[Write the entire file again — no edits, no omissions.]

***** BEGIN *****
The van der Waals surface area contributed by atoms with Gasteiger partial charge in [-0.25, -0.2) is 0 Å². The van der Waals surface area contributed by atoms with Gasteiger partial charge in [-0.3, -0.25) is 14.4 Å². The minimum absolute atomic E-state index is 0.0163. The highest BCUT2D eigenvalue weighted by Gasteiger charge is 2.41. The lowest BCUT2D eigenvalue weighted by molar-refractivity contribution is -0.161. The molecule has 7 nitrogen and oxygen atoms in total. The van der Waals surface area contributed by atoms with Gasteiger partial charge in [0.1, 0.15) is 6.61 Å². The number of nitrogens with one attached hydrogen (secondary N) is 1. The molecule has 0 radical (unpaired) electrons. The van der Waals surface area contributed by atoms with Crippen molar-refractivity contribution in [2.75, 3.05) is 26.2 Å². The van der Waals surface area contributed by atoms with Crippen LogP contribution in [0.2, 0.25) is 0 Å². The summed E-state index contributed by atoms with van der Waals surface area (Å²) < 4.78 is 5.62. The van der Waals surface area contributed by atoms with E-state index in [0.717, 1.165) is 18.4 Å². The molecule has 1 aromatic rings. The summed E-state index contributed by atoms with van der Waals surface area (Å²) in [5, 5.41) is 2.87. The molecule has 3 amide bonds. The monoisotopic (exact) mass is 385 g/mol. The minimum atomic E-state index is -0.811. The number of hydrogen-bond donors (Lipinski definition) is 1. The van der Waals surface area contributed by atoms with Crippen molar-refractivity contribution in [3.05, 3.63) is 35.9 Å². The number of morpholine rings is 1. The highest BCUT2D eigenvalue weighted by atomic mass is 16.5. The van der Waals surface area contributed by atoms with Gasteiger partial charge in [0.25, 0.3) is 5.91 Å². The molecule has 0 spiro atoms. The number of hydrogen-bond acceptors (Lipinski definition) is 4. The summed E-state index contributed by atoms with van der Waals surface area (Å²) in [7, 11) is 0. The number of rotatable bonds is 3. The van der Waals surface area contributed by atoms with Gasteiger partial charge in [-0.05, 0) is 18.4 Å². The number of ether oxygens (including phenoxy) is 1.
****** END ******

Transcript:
The van der Waals surface area contributed by atoms with Gasteiger partial charge in [-0.25, -0.2) is 0 Å². The van der Waals surface area contributed by atoms with Gasteiger partial charge in [-0.3, -0.25) is 14.4 Å². The minimum absolute atomic E-state index is 0.0163. The highest BCUT2D eigenvalue weighted by Gasteiger charge is 2.41. The lowest BCUT2D eigenvalue weighted by molar-refractivity contribution is -0.161. The molecule has 7 nitrogen and oxygen atoms in total. The van der Waals surface area contributed by atoms with Gasteiger partial charge in [0.1, 0.15) is 6.61 Å². The number of nitrogens with one attached hydrogen (secondary N) is 1. The molecule has 0 radical (unpaired) electrons. The van der Waals surface area contributed by atoms with Crippen molar-refractivity contribution in [2.75, 3.05) is 26.2 Å². The van der Waals surface area contributed by atoms with Crippen LogP contribution in [0.2, 0.25) is 0 Å². The summed E-state index contributed by atoms with van der Waals surface area (Å²) < 4.78 is 5.62. The van der Waals surface area contributed by atoms with E-state index in [0.717, 1.165) is 18.4 Å². The molecule has 1 aromatic rings. The summed E-state index contributed by atoms with van der Waals surface area (Å²) in [5, 5.41) is 2.87. The molecule has 3 amide bonds. The monoisotopic (exact) mass is 385 g/mol. The minimum atomic E-state index is -0.811. The number of hydrogen-bond donors (Lipinski definition) is 1. The van der Waals surface area contributed by atoms with Crippen molar-refractivity contribution in [3.05, 3.63) is 35.9 Å². The number of morpholine rings is 1. The highest BCUT2D eigenvalue weighted by atomic mass is 16.5. The van der Waals surface area contributed by atoms with Gasteiger partial charge in [0.25, 0.3) is 5.91 Å². The molecule has 0 spiro atoms. The number of hydrogen-bond acceptors (Lipinski definition) is 4. The summed E-state index contributed by atoms with van der Waals surface area (Å²) in [7, 11) is 0. The number of rotatable bonds is 3. The van der Waals surface area contributed by atoms with Gasteiger partial charge in [-0.05, 0) is 18.4 Å². The number of ether oxygens (including phenoxy) is 1.